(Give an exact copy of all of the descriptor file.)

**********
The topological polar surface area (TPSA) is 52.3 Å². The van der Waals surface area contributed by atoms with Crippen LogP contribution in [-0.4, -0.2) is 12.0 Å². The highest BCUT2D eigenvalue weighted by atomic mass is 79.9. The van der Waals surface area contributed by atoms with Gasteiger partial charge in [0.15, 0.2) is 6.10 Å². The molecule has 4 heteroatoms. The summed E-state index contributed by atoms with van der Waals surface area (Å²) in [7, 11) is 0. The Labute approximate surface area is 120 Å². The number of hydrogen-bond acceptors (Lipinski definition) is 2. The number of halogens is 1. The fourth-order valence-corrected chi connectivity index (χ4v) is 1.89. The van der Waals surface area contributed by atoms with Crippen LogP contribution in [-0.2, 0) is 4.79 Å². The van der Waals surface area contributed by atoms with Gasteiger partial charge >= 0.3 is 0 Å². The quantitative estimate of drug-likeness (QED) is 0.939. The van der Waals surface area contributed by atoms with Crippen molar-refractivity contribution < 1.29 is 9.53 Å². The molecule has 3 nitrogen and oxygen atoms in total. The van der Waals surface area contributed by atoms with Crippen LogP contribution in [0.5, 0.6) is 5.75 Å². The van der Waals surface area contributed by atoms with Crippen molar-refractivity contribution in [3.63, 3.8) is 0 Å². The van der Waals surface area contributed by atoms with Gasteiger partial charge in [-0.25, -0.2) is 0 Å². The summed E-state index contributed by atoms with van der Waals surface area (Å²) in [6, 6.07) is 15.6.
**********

The topological polar surface area (TPSA) is 52.3 Å². The van der Waals surface area contributed by atoms with Crippen LogP contribution in [-0.4, -0.2) is 12.0 Å². The highest BCUT2D eigenvalue weighted by atomic mass is 79.9. The van der Waals surface area contributed by atoms with Gasteiger partial charge in [0.15, 0.2) is 6.10 Å². The molecule has 4 heteroatoms. The summed E-state index contributed by atoms with van der Waals surface area (Å²) in [7, 11) is 0. The Labute approximate surface area is 120 Å². The number of hydrogen-bond acceptors (Lipinski definition) is 2. The number of halogens is 1. The fourth-order valence-corrected chi connectivity index (χ4v) is 1.89. The van der Waals surface area contributed by atoms with Crippen LogP contribution in [-0.2, 0) is 4.79 Å². The van der Waals surface area contributed by atoms with Gasteiger partial charge >= 0.3 is 0 Å². The quantitative estimate of drug-likeness (QED) is 0.939. The van der Waals surface area contributed by atoms with Crippen molar-refractivity contribution < 1.29 is 9.53 Å². The molecule has 3 nitrogen and oxygen atoms in total. The van der Waals surface area contributed by atoms with Crippen LogP contribution in [0.5, 0.6) is 5.75 Å². The van der Waals surface area contributed by atoms with Crippen molar-refractivity contribution in [3.63, 3.8) is 0 Å². The van der Waals surface area contributed by atoms with Gasteiger partial charge in [-0.25, -0.2) is 0 Å². The summed E-state index contributed by atoms with van der Waals surface area (Å²) in [6, 6.07) is 15.6.